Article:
Microsoft has unveiled Lips: Number One Hits, promising the game will be released exclusively for Xbox 360 in October.
Microsoft has said the sparkly wireless Lips microphones will soon work with Guitar Hero: Metallica and Rock Band 2.
Microsoft plans to release the first downloadable Lips song pack worldwide on Friday 13th March.
Microsoft will be drip-feeding 14 new songs for its karaoke contender Lips onto Xbox Live Arcade over the course of the "holiday season", starting today.
Microsoft has decided to celebrate Christmas with a number of downloadable festive songs for Lips, some of which are out today.
Call of Duty: World at War has clung onto the UK all-formats top spot this week despite a chart stuffed with newcomers.
Microsoft has announced that four new songs will be available today for its new karaoke game Lips, and that add-ons will be priced at 160 Microsoft Points (GBP 1.36 / EUR 1.92) per downloadable song. The four available today are:
SingStar, anyone? Judging by more than 15 million sales and more than 2.2 million song downloads, the answer is yes. Microsoft wants in on the action, just as it does with EyeToy (You're in the Movies) and Buzz (Scene It?), and so it has enlisted respected Japanese music game developer iNiS to create an alternative that matches the Sony game almost word for word and hopefully builds on it.
The result is a karaoke experience fundamentally indivisible from Sony's vision of how it should work - right down to an outright refusal to use the 'k' word anywhere near it. Players of Guitar Hero World Tour and Rock Band will recognise the formula too; your singing is rated according to pitch and timing rather than exact notes. However, Lips also aims to outdo the competition by celebrating and rewarding vibrato, rather than punishing it as deviation, and although it often denies you points for brief and low starting points, the way you react to sudden changes in a song's pitch is marked with greater sympathy.
Lips also has solid, flashy and - most crucially - wireless microphones, which none of its competitors has. Each is powered by a pair of double-A batteries concealed by a removable mic head, and some of that acid fires up lights that change colour to show you which on-screen lyrics the mic is waiting to hear. As you sing, you also build up a Star Stream bar above the music, and once it's maxed out you're invited to strike a pose with the microphone, which is motion-sensitive as well, to enter a period of star-earning and points-multiplying. Shaking is also used to activate microphone number two mid-song, and to extend short versions of songs if you want to keep going for the duration.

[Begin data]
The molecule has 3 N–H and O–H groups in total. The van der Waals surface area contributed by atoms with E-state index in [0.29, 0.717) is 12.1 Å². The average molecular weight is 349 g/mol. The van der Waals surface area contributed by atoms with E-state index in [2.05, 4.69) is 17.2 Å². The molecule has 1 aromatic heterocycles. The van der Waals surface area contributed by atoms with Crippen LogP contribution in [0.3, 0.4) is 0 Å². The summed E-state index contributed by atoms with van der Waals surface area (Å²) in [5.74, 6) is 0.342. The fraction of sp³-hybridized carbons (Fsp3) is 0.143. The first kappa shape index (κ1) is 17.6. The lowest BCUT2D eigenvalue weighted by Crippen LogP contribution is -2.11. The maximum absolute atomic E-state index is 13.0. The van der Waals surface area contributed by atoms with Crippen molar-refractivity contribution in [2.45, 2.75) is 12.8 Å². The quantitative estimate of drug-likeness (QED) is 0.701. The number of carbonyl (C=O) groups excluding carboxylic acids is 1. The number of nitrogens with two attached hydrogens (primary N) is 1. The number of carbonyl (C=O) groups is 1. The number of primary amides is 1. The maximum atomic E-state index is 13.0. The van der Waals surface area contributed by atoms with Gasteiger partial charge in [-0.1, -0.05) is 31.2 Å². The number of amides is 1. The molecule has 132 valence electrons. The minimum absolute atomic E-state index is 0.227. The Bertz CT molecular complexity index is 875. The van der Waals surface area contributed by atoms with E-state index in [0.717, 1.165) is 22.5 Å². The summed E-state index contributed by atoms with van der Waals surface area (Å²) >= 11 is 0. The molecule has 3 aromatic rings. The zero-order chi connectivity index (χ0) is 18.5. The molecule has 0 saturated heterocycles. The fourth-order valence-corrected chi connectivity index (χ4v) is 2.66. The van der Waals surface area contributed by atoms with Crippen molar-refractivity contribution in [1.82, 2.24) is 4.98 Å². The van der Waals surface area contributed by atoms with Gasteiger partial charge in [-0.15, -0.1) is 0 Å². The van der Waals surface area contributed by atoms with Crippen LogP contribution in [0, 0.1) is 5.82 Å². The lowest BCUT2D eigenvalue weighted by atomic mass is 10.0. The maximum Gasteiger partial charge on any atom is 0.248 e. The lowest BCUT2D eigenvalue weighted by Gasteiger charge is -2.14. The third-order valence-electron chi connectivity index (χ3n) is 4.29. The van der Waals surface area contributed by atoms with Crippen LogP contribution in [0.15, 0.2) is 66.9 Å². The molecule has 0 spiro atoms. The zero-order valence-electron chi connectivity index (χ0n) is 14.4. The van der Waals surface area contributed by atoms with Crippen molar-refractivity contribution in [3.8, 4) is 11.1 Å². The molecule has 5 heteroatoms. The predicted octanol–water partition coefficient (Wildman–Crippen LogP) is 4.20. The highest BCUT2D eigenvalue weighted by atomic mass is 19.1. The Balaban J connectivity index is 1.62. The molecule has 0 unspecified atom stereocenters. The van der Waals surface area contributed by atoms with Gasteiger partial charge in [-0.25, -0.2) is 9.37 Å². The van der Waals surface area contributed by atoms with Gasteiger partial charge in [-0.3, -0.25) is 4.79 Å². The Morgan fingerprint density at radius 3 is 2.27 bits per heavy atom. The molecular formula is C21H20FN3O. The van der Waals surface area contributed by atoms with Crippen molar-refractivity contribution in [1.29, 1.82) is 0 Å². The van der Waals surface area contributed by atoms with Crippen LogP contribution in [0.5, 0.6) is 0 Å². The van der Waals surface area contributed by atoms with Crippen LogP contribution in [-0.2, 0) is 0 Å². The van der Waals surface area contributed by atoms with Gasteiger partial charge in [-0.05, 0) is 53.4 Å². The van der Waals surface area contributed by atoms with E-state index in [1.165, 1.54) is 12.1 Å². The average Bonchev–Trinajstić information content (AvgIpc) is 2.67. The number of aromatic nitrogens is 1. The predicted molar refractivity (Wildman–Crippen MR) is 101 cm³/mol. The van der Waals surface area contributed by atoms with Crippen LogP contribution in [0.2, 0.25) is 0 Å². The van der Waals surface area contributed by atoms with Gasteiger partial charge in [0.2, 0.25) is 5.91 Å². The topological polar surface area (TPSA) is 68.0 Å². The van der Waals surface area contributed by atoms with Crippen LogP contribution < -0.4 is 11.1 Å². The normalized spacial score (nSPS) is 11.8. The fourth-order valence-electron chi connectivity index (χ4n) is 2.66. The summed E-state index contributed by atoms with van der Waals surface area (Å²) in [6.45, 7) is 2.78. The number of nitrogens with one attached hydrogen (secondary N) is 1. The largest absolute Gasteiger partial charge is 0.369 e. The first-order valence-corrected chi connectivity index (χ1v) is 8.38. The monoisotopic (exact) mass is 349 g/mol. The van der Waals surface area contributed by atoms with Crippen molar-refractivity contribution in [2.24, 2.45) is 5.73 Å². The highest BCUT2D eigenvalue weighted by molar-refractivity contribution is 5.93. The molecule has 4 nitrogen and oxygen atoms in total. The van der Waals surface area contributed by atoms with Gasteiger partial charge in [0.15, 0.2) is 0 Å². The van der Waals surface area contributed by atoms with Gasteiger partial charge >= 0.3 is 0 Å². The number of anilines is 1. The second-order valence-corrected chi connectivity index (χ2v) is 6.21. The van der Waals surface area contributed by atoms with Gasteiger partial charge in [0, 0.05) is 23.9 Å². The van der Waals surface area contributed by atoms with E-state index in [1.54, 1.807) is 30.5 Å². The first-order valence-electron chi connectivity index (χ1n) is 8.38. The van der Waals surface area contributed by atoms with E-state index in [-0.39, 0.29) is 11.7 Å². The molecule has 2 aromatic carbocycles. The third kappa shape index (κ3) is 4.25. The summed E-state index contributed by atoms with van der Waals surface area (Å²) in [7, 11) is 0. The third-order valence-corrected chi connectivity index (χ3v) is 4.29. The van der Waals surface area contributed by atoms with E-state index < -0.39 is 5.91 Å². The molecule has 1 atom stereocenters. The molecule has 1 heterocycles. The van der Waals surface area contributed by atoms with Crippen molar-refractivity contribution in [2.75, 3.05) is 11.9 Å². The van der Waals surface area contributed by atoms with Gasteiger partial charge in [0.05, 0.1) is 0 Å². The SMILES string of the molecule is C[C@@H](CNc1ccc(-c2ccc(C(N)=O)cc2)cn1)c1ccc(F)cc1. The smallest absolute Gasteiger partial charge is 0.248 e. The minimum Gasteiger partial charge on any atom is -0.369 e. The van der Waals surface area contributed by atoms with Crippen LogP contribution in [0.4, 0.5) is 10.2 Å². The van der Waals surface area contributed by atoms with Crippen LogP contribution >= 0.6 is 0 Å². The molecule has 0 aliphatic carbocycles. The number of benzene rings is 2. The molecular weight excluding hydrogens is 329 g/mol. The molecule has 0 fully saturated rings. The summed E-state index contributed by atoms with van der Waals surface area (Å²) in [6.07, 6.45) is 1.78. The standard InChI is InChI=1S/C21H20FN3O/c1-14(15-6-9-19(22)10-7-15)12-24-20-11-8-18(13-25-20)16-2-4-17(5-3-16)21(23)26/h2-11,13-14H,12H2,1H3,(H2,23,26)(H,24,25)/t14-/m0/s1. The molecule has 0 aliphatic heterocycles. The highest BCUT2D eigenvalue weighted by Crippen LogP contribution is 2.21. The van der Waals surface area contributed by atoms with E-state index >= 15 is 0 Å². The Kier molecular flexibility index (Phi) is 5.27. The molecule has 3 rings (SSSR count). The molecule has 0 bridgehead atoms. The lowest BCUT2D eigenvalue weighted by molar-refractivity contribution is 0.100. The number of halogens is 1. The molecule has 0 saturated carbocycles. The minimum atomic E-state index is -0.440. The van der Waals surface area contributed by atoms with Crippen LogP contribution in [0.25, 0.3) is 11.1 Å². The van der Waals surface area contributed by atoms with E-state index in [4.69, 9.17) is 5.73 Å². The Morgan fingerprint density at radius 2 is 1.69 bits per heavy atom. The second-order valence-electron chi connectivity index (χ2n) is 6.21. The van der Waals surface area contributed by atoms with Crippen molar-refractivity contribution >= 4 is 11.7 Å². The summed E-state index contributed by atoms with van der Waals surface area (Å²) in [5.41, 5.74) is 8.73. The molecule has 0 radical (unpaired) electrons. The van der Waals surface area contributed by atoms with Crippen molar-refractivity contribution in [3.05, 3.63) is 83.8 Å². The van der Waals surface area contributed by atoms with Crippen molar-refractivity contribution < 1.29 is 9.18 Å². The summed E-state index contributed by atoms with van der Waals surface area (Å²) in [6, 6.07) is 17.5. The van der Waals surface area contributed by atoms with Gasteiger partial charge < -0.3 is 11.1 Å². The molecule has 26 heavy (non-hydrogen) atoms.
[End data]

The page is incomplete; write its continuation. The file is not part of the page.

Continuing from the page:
Despite having posted pricing and track details for Lips once before, we've now spotted that what's on the UK version of the game differs slightly from the list we reported. Sorry about the mix-up. Here's the full list, all of which are definitely on the version of the game we've been playing this past week for today's Lips review.
The microphones that come bundled with Xbox 360 karaoke title Lips won't be compatible with other music games - at least not to begin with.
If music be the food of love, then karaoke is... What, exactly? A cheap, vaguely guilty but widely enjoyed pleasure - the kebab of romance? The battered sausage of passion?
Microsoft has announced that Xbox 360 karaoke game Lips will be released in Europe on 21st November for GBP 49.99 / EUR 69.99.
US retailers Amazon and Gamestop are offering eight free songs to anyone who pre-orders Xbox 360 karaoke game Lips.
Microsoft marketing exec David Gosen has warned against producing peripherals that end up gathering dust - taking a pop at Wii Fit in the process.
When it comes to Lips, Microsoft's first stab at a karaoke game since the long-forgotten Xbox Music Mixer, SingStar isn't so much the elephant in the room as the elephant in 15 million living rooms - or at least the business with 15 million sales - and no one's going to let Microsoft and Lips developer iNiS forget it, least of all us. "What do we think of SingStar?" says iNiS' chief creative officer Keiichi Yano, when we pop the question. "I can't really talk to the other music games, but you know obviously we've looked at it, and we do consider it a competitor, but I really want to do my own thing here, and I think one of the things we're really doing is providing a very deep experience."
John Schappert has defended Microsoft against accusations that its new Xbox 360 initiatives are unoriginal.
Keiichi Yano, co-founder of Lips developer iNiS, was unable to clarify pricing for the ambitious Microsoft karaoke game or its downloadable song content when Eurogamer spoke to him on Tuesday at E3.
Kissable karaoke for Xbox 360.
Flavour-of-the-month Welsh warbler Duffy joined Microsoft Games Studios boss Shane Kim on stage tonight for the unveiling of Lips, 360's answer to Sony's towering SingStar series.
The game is being developed by iNiS, the studio behind superb DS rhythm-action camp-a-thon Elite Beat Agents, and is down for a holiday 2008 release.
While the basic format looks notably SingStar-like at first glance, the wireless mics bundled with the game boast motion sensors that allow you to shake your arms about like Bez from the Happy Mondays, while pretending to play the tambourine.